Target stock bleeds after shortfall; Dismal visits to the website hinted
Recording its worst fall in 35 years, Target Corporation (NYSE: TGT) fell nearly 25% to close at $161.61 on Wednesday. The decline in Target’s stock price also had negative effects on overall market sentiment. The stock is currently down another 3.6% today.
The backlash came following Target’s earnings disaster in the first quarter of fiscal 2022 (ended April 30, 2022) and concerns over the health of retailers in the country. A few days ago, another retail giant, Walmart Inc. (NYSE: WMT), delivered disappointing results, with a 12.2% shortfall in the first quarter of fiscal 2023 (ended April 30, 2022).
Financial and operational highlights
Target reported first-quarter adjusted earnings of $2.19 per share, trailing the consensus estimate of $3.07 per share by 28.7%. Year over year, net income was down 40.7% from the prior year’s total of $3.69 per share.
Revenue was $25.17 billion, beating the consensus estimate of $24.48 billion by 2.9%. Additionally, revenue increased 4% year-over-year driven by 4% growth in total sales and a 6.7% increase in other income. Demand was favorable for household products, food and beverages and beauty products.
Comparable sales in the quarter increased 3.3% year over year, with sales from stores increasing 3.4% and sales from digital increasing 3.2%. It should be mentioned that comparable sales growth was 22.9% in the prior year quarter.
At the end of the first quarter, Target had 1,933 stores, compared to 1,926 at the end of the previous quarter. Guest traffic growth was recorded at 4% in the quarter.
The company recorded a 10.4% increase in cost of sales for the quarter and a 5.6% increase in selling, general and administrative expenses. High transportation, supply chain issues, transportation costs and measures to reduce huge inventories weighed on quarterly results.
Gross margin fell 430 basis points (bps) to 25.7%, while operating margin lost 450 bps to 5.3%. Earnings before interest, taxes, depreciation and amortization fell 39.7% year-over-year to $2.04 billion.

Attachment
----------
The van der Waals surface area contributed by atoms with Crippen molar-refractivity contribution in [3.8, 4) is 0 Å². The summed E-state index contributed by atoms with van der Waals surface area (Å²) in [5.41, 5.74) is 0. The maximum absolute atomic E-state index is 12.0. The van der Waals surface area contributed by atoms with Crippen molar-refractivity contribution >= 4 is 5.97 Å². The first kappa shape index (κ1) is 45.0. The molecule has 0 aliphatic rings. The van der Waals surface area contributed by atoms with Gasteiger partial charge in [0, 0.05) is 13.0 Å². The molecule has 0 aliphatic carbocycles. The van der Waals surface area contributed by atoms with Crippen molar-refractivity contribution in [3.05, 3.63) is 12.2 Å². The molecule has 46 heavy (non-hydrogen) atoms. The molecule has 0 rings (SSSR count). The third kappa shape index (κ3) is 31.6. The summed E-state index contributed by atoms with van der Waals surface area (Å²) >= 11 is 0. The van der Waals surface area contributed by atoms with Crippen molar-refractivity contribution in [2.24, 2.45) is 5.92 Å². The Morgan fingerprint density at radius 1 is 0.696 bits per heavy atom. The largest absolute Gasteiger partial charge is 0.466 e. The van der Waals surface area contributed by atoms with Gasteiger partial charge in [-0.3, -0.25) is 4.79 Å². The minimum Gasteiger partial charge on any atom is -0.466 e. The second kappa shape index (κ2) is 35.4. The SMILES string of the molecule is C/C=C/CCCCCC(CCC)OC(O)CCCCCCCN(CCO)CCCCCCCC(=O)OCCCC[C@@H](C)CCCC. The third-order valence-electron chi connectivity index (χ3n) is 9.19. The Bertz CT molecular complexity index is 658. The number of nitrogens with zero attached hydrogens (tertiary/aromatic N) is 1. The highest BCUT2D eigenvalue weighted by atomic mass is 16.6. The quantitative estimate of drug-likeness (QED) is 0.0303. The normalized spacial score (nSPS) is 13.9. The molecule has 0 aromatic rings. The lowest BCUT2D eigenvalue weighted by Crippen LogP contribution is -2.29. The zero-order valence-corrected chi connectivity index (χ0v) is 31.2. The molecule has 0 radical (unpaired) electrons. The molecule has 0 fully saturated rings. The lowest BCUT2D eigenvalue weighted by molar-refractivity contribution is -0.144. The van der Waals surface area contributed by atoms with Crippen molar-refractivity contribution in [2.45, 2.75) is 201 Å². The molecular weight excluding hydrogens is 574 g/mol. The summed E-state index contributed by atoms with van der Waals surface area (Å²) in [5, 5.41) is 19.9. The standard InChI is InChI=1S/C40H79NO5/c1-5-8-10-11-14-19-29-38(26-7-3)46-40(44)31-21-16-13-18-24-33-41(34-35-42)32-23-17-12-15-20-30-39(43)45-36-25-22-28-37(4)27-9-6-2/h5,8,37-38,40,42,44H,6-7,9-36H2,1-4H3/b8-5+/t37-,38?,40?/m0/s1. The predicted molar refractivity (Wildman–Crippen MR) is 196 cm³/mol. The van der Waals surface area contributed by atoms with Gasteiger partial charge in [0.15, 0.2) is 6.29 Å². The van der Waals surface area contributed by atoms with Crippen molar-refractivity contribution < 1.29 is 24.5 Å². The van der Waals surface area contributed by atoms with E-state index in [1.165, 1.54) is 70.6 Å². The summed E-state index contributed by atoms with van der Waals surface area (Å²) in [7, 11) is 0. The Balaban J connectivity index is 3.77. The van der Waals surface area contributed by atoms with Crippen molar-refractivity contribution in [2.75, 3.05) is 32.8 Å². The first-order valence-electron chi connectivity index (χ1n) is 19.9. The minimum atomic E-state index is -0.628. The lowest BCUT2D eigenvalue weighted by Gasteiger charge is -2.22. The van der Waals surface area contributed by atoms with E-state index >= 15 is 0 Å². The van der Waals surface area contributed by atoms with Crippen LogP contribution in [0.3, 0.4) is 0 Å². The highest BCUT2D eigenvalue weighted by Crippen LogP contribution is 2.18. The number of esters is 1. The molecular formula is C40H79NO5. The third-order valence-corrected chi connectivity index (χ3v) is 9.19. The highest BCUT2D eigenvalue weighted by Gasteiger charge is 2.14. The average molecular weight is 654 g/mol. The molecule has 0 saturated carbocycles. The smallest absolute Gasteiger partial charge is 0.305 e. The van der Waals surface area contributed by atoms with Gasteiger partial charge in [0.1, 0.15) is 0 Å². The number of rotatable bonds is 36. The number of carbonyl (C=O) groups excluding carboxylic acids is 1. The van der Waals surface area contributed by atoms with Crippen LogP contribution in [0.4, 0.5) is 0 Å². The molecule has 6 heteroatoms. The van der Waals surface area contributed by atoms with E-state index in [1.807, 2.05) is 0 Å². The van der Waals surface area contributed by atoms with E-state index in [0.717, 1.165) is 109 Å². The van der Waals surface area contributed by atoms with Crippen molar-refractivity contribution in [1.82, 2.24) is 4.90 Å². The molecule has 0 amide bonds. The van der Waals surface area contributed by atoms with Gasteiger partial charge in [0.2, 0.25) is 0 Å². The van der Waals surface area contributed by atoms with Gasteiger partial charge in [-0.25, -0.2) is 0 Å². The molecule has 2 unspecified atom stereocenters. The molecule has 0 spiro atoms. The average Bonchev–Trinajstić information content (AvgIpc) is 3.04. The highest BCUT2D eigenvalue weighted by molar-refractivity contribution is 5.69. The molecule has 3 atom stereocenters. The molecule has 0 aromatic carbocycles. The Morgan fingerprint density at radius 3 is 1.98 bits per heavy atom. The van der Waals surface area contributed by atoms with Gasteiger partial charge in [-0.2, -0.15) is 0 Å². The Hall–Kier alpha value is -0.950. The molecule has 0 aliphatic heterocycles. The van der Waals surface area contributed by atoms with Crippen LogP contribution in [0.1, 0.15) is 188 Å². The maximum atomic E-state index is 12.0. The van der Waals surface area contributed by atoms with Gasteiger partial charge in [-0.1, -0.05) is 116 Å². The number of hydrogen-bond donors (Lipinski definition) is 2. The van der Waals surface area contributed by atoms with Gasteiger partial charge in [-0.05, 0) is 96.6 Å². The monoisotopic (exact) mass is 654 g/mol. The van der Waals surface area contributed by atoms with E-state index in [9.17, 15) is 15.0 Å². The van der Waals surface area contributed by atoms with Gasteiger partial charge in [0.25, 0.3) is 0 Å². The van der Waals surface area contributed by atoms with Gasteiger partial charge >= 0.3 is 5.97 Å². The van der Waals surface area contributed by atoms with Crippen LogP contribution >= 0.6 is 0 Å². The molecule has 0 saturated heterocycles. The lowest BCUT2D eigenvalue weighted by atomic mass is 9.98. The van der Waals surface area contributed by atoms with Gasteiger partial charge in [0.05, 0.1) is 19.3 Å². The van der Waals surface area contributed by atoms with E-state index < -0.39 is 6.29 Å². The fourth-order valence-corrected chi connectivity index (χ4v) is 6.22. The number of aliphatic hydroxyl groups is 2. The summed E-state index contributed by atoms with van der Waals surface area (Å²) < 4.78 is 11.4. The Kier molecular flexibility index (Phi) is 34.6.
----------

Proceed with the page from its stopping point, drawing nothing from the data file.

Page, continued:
Balance sheet and cash flow
At the end of the first quarter, Target’s cash and cash equivalents were $1.11 billion, down 81.2% sequentially. Additionally, its long-term debt fell 1.3% quarter-over-quarter to $13.4 billion.
The company used $1.39 billion for operating activities in the first quarter compared to cash generation of $1.14 billion in the year-ago quarter. Capital expenditures of $952 million reflect year-over-year growth of 76.3%.
For the second quarter of fiscal 2022 (ending July 2022), Target expects its operating margin to be “in a broad range centered on [the] an operating margin rate of 5.3% in the first quarter.
For fiscal 2022, ending in January 2023, the company expects revenue growth to be in the low to mid-single digit range (the same as previous guidance). The operating margin will be around 6% against 8% expected previously.
Target President and CEO Brian Cornell said that despite short-term headwinds, “our team remains passionately dedicated to our customers and responsive to their needs, giving us continued confidence in our long-term financial algorithm. term, which anticipates mid-single-digit revenue”. growth and an operating margin rate of 8% or more over time.
Target used $48 million to pay down long-term debt in the first quarter while paying out $424 million in dividends to shareholders. It also carried out share buybacks for $181 million and its accelerated share buybacks (pending final settlement) amounted to $2.75 billion.
The Taking of Wall Street
On May 18, 2022, Mark Astrachan of Stifel Nicolaus downgraded TGT’s rating to Hold from Buy while lowering the price target to $185 (upside potential of 14.47%) from $270. The changes were driven by the company’s missed first quarter results and high cost risks.
The analyst commented that the company’s cost headwinds “are expected to continue at least through the end of 2022, resulting in considerable pressure on earnings.”
Meanwhile, Oliver Chen of Cowen & Co. maintained a Buy rating on TGT while lowering the price target to $190 (upside potential of 17.57%) from $265. The analyst believed that “TGT’s weaker print and guide sent stocks falling sharply” and expects “the stock to be range bound in the near term.”
Overall, the street has a moderate buy consensus rating on TGT based on 12 buys and seven takes given over the past three months. Target’s price prediction of $220.43 implies 41.7% upside potential from current levels. Over the past year, Target shares have fallen 24.6%.
TipRanks’ website traffic tool, powered by data from SEMrush Holdings, Inc. (NYSE: SEMR), provides insight into Target’s performance.
According to the TipRanks Website Traffic tool, the total number of global visits to the company’s website (target.com) in the first quarter showed a downward trend, reflecting a 24.1% drop from the quarter. previous. Additionally, the first quarter figure was 13.6% lower than the prior year quarter.
Clearly the forecast, which was based on website visit data from TipRanks, is in line with Target’s dismal results for the first quarter of fiscal 2022.
Big retailers like Target and Walmart, struggling with their numbers, are worrying the retail sector in the country. A shift in consumer preferences and profits at the mercy of high costs and expenses must be dealt with effectively. Until the cloud clears for Target, a wait-and-see approach will be prudent.
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